A wall that is seldom mentioned is a 2" x 8" double stud wall. I have used this for new home construction and it is easy to build. Staggered 2" x 4" studs, 16" on center with common plates. 2 layers of R-15 insulation and 3/4" fiberboard sheathing will put the overall wall assembly close to R-30. House wrap and a rain screen underneath the siding will allow the wall to dry to both sides with MemBrain or the like as the interior air barrier.
Posted: 11:02 am on April 17th 2018
Michael, I agree that there is not much of calculated thermal advantage to the double stud 2 x 8 wall. Framing with all 2 x 8 lumber is expensive and typically 2 layers of 3.5" insulation will be less expensive than an 7" batt. The cost savings on material should offset the additional labor for the double stud wall. What I have described is a very cost effective and high performance wall that dries to both sides using common and cost effective materials. There is no splitting of insulation batts for electrical wires as they can run between the studs.
Posted: 12:07 pm on April 17th 2018
Wave Of The Future It is good to know a very energy efficient house can be heated comfortably by minispilts in northern MN. The Midwest is about to enter a wind farm boom in the next several years so there will be a lot of wind generated electricity available for heating homes. Large transmission lines have either been completed or are nearing completion to link the wind farms in ND, SD and MN to the grid. Many existing homes will need an energy retrofit to take advantage of the minisplit efficiency.
Posted: 10:45 am on April 18th 2018
Minisplit Efficiency Elden, Following John's comment, have you any estimate as to the efficiency of your minisplit system? What was your kwh use for heating with the minisplit vs heating with electric baseboard only?
Posted: 11:49 am on April 18th 2018
Industrial Agriculture vs Regenerative Farms Biodiversity on the farm is the answer to sustainability and even better, regeneration. Regenerative agriculture is the new game in farm country and is gaining favor due to the economics of modern farming, high and endless input costs. Putting carbon back in the soil is a sure bet for landowners and for the environment. Diverse native plantings benefit consumers, landowners and all creatures. The opportunity is vast in the Midwest to return marginal cropland back to it's original cover. Massive amounts of carbon can be sequestered in the soil with a diverse planting of very deep rooted prairie species. Crop rotations including cover crops for soil fertility are gaining favor over synthetics. Growing your own fertility takes us back to the homestead days, returning as much to the soil as you take out each year. https://rodaleinstitute.org/regenerativeorganic/?gclid=EAIaIQobChMIldiG587G2gIVSdbACh0p0gowEAAYASABEgJUzfD_BwE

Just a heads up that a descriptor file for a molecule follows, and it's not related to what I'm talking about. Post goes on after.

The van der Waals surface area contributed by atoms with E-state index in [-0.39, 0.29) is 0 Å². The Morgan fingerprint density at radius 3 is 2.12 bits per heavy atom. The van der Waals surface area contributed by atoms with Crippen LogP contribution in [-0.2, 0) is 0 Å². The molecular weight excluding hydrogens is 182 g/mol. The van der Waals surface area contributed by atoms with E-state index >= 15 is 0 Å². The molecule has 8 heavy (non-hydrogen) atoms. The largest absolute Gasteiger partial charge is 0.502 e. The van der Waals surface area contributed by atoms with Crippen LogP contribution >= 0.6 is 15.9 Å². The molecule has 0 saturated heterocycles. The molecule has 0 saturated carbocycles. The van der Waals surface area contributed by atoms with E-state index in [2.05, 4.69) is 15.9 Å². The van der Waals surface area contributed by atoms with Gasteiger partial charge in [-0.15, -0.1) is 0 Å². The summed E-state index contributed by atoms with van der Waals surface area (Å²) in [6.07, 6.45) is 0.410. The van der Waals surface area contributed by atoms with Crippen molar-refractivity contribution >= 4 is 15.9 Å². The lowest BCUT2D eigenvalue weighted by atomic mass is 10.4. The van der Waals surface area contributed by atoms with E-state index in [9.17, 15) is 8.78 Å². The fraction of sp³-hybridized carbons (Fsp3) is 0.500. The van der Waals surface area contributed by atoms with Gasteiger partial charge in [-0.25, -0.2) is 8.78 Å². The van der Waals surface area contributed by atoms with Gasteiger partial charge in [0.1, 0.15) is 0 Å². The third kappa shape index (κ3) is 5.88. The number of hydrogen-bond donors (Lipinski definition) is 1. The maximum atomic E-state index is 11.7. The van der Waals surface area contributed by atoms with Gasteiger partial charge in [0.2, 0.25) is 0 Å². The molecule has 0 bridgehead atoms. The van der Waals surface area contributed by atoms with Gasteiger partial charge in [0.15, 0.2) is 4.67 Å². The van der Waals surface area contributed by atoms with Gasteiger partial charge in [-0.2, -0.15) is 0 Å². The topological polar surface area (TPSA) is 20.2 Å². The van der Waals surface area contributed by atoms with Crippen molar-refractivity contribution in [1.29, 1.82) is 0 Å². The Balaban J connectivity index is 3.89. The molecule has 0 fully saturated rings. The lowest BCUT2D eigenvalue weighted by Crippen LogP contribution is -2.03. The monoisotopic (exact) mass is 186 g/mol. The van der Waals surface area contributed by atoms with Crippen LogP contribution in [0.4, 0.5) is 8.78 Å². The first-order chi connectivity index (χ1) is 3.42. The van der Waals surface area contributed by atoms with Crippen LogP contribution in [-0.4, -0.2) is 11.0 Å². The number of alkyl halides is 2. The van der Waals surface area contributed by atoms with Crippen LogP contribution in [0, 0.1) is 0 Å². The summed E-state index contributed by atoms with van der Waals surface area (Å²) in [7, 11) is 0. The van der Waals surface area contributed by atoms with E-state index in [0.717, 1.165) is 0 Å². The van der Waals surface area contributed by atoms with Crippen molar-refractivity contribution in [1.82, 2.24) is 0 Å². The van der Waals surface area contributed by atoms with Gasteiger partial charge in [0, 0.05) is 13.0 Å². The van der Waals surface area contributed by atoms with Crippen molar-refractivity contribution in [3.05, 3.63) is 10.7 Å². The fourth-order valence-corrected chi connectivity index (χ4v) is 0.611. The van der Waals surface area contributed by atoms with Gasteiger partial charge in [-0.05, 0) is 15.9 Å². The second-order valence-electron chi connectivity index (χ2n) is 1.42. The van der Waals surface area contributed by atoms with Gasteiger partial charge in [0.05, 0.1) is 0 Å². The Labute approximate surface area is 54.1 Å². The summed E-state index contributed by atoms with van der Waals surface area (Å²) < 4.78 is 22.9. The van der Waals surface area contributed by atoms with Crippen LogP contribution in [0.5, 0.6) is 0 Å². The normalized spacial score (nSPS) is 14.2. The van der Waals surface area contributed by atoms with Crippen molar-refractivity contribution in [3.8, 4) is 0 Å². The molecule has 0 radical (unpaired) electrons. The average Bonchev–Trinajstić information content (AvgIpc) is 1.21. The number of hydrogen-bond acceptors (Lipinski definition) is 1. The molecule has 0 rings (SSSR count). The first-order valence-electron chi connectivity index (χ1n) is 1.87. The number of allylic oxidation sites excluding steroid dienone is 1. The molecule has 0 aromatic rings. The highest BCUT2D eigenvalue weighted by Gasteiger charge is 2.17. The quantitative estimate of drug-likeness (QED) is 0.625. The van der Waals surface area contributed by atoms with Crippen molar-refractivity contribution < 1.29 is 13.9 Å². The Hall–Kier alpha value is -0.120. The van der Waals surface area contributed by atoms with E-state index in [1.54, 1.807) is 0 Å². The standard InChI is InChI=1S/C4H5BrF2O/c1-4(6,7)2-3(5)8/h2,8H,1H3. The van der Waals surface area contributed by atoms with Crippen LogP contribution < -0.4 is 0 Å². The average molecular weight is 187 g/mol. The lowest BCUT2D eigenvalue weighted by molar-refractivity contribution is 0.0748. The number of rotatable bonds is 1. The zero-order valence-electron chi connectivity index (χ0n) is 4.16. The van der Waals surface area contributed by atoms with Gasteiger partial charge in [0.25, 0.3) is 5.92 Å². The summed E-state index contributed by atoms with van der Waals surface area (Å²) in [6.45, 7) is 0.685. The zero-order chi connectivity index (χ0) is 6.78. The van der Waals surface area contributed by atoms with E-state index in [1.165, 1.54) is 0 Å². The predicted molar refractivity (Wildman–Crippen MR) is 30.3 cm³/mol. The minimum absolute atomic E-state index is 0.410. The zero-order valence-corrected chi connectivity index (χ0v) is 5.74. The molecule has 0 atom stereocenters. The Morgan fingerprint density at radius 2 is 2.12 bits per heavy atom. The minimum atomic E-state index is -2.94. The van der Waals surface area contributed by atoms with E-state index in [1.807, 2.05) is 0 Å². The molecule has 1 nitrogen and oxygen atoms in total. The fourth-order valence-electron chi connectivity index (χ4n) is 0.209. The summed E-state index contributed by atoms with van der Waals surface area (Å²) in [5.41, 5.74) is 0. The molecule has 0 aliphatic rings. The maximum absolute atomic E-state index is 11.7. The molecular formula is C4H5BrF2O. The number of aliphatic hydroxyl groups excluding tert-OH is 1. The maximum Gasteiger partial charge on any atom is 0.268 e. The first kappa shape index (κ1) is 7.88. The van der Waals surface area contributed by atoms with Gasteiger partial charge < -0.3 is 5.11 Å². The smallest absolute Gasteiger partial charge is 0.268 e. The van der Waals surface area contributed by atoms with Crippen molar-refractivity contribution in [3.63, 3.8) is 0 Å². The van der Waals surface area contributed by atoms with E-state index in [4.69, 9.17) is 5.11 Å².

Posted: 11:13 am on April 19th 2018
Uniformity In Energy Audits I am working my way through this study and it appears to be very well done. Utility sponsored energy audits generally do not allow enough time or money for the energy rater to do a comprehensive energy use analysis. Energy bills must be studied, square footages established along with building specifications. From this an energy upgrade priority checklist can be made along with a replacement schedule for HVAC and other degrading elements.
Posted: 10:10 am on April 21st 2018
Canada has a different grounding requirement (grounding strap) than does the US. We do not offer a Canadian compliant product at this time.
Posted: 11:11 am on April 26th 2018
I second the recommendation by Martin. Air space, fiber insulation, (2) 1 1/2" layers of polyiso with seams staggered and taped to the underside of the rafters. I would then add some pine strapping to the underside of the rafters for the drywall attachment. Much easier than trying to install drywall directly to the foam with long screws.
Posted: 11:32 am on May 17th 2018
I attach pine strips to the top side of each rafter (tight to roof decking) for the desired air space depth. To this you can use fiberboard or OSB as your vent material fastened to the underside of the pine strips. We just finished an ice dam solution project and used the same detail, dedicated air space (1 1/4"), reused R-28 fiberglass insulation to fill the rafter space and 3" of polyiso foam (R-20.3, all seams and edges foil taped) attached to the room side of the 2 x 10 rafters.
Posted: 12:48 pm on May 17th 2018
Thank you for this very in depth post on building in CA, the chart on airtightness, PH vs code is quite dramatic.
Posted: 12:30 pm on September 25th 2018